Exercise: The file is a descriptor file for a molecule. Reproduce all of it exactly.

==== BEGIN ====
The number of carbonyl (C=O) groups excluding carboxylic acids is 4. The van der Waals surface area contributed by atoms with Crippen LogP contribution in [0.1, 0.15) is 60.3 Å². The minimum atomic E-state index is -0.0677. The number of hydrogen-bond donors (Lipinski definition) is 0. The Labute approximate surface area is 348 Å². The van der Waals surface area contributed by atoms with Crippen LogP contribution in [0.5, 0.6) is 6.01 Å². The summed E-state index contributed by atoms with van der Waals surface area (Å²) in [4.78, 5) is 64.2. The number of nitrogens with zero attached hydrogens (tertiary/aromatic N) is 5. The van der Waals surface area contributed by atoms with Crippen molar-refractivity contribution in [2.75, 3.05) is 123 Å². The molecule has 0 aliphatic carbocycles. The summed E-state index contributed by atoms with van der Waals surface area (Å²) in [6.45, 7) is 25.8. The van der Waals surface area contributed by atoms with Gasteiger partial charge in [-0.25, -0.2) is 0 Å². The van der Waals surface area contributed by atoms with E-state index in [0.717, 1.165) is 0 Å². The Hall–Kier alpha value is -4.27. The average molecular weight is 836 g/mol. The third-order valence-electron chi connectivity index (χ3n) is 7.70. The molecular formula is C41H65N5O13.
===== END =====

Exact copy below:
The number of carbonyl (C=O) groups excluding carboxylic acids is 4. The van der Waals surface area contributed by atoms with Crippen LogP contribution in [0.1, 0.15) is 60.3 Å². The minimum atomic E-state index is -0.0677. The number of hydrogen-bond donors (Lipinski definition) is 0. The Labute approximate surface area is 348 Å². The van der Waals surface area contributed by atoms with Crippen LogP contribution in [0.5, 0.6) is 6.01 Å². The summed E-state index contributed by atoms with van der Waals surface area (Å²) in [4.78, 5) is 64.2. The number of nitrogens with zero attached hydrogens (tertiary/aromatic N) is 5. The van der Waals surface area contributed by atoms with Crippen molar-refractivity contribution in [2.75, 3.05) is 123 Å². The molecule has 0 aliphatic carbocycles. The summed E-state index contributed by atoms with van der Waals surface area (Å²) in [6.45, 7) is 25.8. The van der Waals surface area contributed by atoms with Gasteiger partial charge in [-0.25, -0.2) is 0 Å². The van der Waals surface area contributed by atoms with E-state index in [0.717, 1.165) is 0 Å². The Hall–Kier alpha value is -4.27. The average molecular weight is 836 g/mol. The third-order valence-electron chi connectivity index (χ3n) is 7.70. The molecular formula is C41H65N5O13.